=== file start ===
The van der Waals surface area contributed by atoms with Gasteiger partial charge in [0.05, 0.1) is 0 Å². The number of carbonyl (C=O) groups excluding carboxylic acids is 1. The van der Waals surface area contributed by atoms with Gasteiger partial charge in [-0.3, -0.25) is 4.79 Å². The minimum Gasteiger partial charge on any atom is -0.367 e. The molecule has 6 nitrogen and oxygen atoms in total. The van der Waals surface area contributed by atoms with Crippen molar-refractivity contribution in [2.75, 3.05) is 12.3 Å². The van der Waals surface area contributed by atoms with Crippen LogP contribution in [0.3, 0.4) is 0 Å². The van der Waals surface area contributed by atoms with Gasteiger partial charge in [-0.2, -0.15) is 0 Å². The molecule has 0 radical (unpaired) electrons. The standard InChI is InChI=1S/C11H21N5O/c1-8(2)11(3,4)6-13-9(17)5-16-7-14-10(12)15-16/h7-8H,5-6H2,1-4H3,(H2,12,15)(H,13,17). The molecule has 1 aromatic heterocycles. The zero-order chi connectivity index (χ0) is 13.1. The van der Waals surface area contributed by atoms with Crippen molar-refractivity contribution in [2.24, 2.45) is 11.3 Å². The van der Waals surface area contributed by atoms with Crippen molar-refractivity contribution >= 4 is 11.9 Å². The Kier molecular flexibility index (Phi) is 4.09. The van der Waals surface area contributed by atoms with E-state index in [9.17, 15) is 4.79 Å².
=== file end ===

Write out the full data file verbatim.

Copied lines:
The van der Waals surface area contributed by atoms with Gasteiger partial charge in [0.05, 0.1) is 0 Å². The number of carbonyl (C=O) groups excluding carboxylic acids is 1. The van der Waals surface area contributed by atoms with Gasteiger partial charge in [-0.3, -0.25) is 4.79 Å². The minimum Gasteiger partial charge on any atom is -0.367 e. The molecule has 6 nitrogen and oxygen atoms in total. The van der Waals surface area contributed by atoms with Crippen molar-refractivity contribution in [2.75, 3.05) is 12.3 Å². The van der Waals surface area contributed by atoms with Crippen LogP contribution in [0.3, 0.4) is 0 Å². The van der Waals surface area contributed by atoms with Gasteiger partial charge in [-0.2, -0.15) is 0 Å². The molecule has 0 radical (unpaired) electrons. The standard InChI is InChI=1S/C11H21N5O/c1-8(2)11(3,4)6-13-9(17)5-16-7-14-10(12)15-16/h7-8H,5-6H2,1-4H3,(H2,12,15)(H,13,17). The molecule has 1 aromatic heterocycles. The zero-order chi connectivity index (χ0) is 13.1. The van der Waals surface area contributed by atoms with Crippen molar-refractivity contribution in [2.24, 2.45) is 11.3 Å². The van der Waals surface area contributed by atoms with Crippen molar-refractivity contribution >= 4 is 11.9 Å². The Kier molecular flexibility index (Phi) is 4.09. The van der Waals surface area contributed by atoms with E-state index in [9.17, 15) is 4.79 Å².